A tribute to George Orwell's 1984 and a cry of protest against totalitarianism of all kinds, Sansal's 2084 tells the story of a near future in which religious extremists have established an oppressive caliphate where autonomus thought is forbidden. It is the year 2084. In the kingdom of Abistan—named after the prophet Abi, earthly messenger of the god Yolah—citizens submit to a single god, demonstrating their devotion by kneeling in prayer nine times a day. Autonomous thought has been banned, remembering is forbidden, and an omnipresent surveillance system instantly informs the authorities of every deviant act, thought, or idea. The kingdom is blessed and its citizens are happy, filled with a sense of purpose and piety. Those who are not—the heretics—are put to death by stoning or beheading in city squares. But Ati has met people who think differently; in ghettos and caves, hidden from the authorities, exist the last living heretics and free-thinkers of Abistan. Under their influence, Ati begins to doubt. He begins to think. Now, he will have to defend his thoughts with his life. "[In 2084] Sansal dared to go much further than I did," said Michel Houellebecq, the controversial novelist most recently of Submission. 2084 is a cry of freedom, a call to rebellion, a gripping satirical novel of ideas, and an indictment of the religious fundamentalism that, with its hypocrisy and closed-mindedness, threatens our modern democracies and the ideals on which they are founded. WINNER OF THE FRENCH ACADEMY GRAND PRIX
Globalisation Democratisation and Radicalisation in the Arab World
This book provides a fascinating analysis of the external and internal linkages that have for decades impeded economic and political reforms in the Arab world, and presents a new and coherent framework that enables policy makers and practitioners to better understand, identify and deal with the root causes of terrorism.
The Changing Faces of Populism
The book takes in a wide scope, analyzing the variety of movements referred to as “populist” in academic literature. This encompasses old-school nationalists and newer representatives of the populist radical right, as well as other semi- and anti-parliamentary organizations that challenge the system. The studies in the book will be most useful to comparative scholars, teachers, students and policymakers.
"Maps out differences in various Salafist schools. This book examines the phenomenon both in its regional manifestations - which demonstrate surprising diversities, ambivalences and contradictions - and in its shared essential doctrines"--
Your Fatwa Does Not Apply Here Untold Stories from the Fight Against Muslim Fundamentalism
With a new afterword. “Compelling, meticulously researched. Should be required reading.”—Washington Post In Lahore, Pakistan, Faizan Peerzada resisted being relegated to a “dark corner” by staging a performing arts festival despite bomb attacks. In Senegal, wheelchair-bound Aissatou Cissé produced a comic book to illustrate the injustices faced by disabled women and girls. In Algeria, publisher Omar Belhouchet and his journalists struggled to put out their paper, El Watan (The Nation), the same night that a 1996 jihadist bombing devastated their offices and killed eighteen of their colleagues. In Afghanistan, Young Women for Change took to the streets of Kabul to denounce sexual harassment, undeterred by threats. In Minneapolis, Minnesota, Abdirizak Bihi organized a Ramadan basketball tournament among Somali refugees to counter the influence of Al Shabaab. From Karachi to Tunis, Kabul to Tehran, across the Middle East, North Africa, South Asia, and beyond, these trailblazers often risked death to combat the rising tide of fundamentalism within their own countries. But this global community of writers, artists, doctors, musicians, museum curators, lawyers, activists, and educators of Muslim heritage remains largely invisible, lost amid the heated coverage of Islamist terror attacks on one side and abuses perpetrated against suspected terrorists on the other. A veteran of twenty years of human rights research and activism, Karima Bennoune draws on extensive fieldwork and interviews to illuminate the inspiring stories of those who represent one of the best hopes for ending fundamentalist oppression worldwide.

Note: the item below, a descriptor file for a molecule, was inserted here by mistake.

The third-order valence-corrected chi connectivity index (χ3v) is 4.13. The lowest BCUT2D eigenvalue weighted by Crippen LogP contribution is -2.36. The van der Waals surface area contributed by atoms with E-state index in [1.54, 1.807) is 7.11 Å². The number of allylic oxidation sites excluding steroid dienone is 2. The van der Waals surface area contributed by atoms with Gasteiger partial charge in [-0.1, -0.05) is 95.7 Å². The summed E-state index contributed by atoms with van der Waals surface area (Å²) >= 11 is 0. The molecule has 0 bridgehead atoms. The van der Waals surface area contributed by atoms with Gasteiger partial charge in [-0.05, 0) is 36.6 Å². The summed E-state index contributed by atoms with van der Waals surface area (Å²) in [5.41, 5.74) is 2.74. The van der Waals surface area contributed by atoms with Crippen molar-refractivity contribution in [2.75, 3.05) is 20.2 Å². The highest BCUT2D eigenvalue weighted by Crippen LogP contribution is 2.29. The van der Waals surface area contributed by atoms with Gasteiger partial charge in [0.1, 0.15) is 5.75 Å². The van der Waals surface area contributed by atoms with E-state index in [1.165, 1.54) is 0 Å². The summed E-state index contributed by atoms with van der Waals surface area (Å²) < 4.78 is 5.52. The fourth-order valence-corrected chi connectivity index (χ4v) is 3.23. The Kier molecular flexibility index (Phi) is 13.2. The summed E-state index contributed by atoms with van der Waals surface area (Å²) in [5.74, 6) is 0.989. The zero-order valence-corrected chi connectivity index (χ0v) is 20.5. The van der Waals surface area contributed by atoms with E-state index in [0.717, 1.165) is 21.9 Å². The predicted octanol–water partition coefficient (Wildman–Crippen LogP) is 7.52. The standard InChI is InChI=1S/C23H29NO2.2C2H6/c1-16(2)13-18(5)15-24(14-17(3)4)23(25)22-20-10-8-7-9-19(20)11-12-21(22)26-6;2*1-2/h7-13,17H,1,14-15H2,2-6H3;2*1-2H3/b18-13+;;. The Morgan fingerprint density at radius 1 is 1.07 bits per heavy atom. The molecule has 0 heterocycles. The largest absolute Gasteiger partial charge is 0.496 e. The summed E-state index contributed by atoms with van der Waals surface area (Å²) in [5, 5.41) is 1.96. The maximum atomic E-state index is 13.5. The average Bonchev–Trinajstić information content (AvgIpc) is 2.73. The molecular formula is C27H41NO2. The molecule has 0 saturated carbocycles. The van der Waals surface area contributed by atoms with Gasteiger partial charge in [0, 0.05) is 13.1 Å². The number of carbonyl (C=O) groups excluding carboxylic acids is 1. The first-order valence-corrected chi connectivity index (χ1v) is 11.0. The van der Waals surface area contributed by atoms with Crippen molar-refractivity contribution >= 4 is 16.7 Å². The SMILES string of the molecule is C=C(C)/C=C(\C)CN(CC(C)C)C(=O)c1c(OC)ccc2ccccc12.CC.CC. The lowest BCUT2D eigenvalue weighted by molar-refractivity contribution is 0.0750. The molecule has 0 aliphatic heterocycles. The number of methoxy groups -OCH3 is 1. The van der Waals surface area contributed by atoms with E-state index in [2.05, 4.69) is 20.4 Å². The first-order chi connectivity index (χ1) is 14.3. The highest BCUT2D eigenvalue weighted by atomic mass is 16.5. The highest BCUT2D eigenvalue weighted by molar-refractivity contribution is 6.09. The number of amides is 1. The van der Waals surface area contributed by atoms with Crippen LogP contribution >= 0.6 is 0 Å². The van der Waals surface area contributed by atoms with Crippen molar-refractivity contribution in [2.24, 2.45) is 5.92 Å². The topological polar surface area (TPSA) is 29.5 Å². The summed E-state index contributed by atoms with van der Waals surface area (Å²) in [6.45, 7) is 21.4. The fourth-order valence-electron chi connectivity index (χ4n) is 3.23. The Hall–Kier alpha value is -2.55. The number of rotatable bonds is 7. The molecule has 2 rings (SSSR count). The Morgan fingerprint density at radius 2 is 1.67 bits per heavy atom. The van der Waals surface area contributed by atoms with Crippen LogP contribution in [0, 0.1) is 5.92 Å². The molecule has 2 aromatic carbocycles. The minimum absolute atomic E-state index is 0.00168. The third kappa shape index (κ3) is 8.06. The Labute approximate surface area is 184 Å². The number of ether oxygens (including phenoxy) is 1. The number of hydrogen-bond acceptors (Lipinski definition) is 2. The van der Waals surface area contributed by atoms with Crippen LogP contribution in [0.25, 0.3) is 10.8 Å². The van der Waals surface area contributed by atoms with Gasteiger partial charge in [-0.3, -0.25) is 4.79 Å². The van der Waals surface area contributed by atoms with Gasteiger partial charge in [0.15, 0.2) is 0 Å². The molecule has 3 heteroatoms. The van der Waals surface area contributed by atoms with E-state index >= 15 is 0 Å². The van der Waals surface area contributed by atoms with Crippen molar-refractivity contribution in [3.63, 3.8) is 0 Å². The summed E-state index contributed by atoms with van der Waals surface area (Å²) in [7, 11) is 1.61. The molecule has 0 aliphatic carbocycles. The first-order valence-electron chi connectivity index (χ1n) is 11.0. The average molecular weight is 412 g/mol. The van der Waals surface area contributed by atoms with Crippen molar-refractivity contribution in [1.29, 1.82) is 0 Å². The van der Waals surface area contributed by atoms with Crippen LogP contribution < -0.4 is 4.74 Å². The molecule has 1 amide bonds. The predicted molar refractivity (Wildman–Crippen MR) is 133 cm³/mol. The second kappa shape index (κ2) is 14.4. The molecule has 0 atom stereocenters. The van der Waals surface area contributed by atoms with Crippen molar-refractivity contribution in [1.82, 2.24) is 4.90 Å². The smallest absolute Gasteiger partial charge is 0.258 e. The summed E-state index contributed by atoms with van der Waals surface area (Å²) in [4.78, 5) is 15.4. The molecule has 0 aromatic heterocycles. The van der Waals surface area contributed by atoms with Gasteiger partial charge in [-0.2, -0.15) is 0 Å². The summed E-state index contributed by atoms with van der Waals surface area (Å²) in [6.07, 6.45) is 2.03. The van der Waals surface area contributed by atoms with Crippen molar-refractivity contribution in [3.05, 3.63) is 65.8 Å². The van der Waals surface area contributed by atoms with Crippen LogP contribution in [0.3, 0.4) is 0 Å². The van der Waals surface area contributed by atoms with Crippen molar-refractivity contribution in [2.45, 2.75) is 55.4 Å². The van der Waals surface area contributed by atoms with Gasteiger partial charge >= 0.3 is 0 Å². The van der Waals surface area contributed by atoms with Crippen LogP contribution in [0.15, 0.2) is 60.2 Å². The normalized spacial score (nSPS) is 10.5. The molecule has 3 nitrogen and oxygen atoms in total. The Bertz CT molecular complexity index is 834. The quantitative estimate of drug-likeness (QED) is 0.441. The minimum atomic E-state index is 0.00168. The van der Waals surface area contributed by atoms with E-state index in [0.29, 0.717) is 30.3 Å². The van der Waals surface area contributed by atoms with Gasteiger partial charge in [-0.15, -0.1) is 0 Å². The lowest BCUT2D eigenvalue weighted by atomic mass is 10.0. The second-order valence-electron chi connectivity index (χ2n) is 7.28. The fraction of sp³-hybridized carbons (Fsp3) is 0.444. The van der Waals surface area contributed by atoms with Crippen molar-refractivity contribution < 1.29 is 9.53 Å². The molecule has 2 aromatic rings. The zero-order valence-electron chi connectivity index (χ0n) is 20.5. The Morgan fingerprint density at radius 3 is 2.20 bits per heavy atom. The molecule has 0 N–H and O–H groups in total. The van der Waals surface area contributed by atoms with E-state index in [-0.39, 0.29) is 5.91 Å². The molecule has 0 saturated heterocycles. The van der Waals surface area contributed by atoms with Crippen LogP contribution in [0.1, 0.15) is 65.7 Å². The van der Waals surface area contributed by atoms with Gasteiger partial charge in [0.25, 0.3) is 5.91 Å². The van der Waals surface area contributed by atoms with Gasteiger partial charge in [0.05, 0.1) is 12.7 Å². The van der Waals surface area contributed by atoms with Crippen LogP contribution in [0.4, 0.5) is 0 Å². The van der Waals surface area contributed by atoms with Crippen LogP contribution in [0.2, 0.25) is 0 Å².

Did Muhammad Exist
Are jihadists dying for a fiction? Everything you thought you knew about Islam is about to change. Did Muhammad exist? It is a question that few have thought—or dared—to ask. Virtually everyone, Muslim and non-Muslim alike, takes for granted that the prophet of Islam lived and led in seventh-century Arabia. But this widely accepted story begins to crumble on close examination, as Robert Spencer shows in his eye-opening new book. In his blockbuster bestseller The Truth about Muhammad, Spencer revealed the shocking contents of the earliest Islamic biographical material about the prophet of Islam. Now, in Did Muhammad Exist?, he uncovers that material’s surprisingly shaky historical foundations. Spencer meticulously examines historical records, archaeological findings, and pioneering new scholarship to reconstruct what we can know about Muhammad, the Qur’an, and the early days of Islam. The evidence he presents challenges the most fundamental assumptions about Islam’s origins. Did Muhammad Exist? reveals: •How the earliest biographical material about Muhammad dates from at least 125 years after his reported death •How six decades passed before the Arabian conquerors—or the people they conquered—even mentioned Muhammad, the Qur’an, or Islam •The startling evidence that the Qur’an was constructed from existing materials—including pre-Islamic Christian texts •How even Muslim scholars acknowledge that countless reports of Muhammad’s deeds were fabricated •Why a famous mosque inscription may refer not to Muhammad but, astonishingly, to Jesus •How the oldest records referring to a man named Muhammad bear little resemblance to the now-standard Islamic account of the life of the prophet •The many indications that Arabian leaders fashioned Islam for political reasons Far from an anti-Islamic polemic, Did Muhammad Exist? is a sober but unflinching look at the origins of one of the world’s major religions. While Judaism and Christianity have been subjected to searching historical criticism for more than two centuries, Islam has never received the same treatment on any significant scale. The real story of Muhammad and early Islam has long remained in the shadows. Robert Spencer brings it into the light at long last.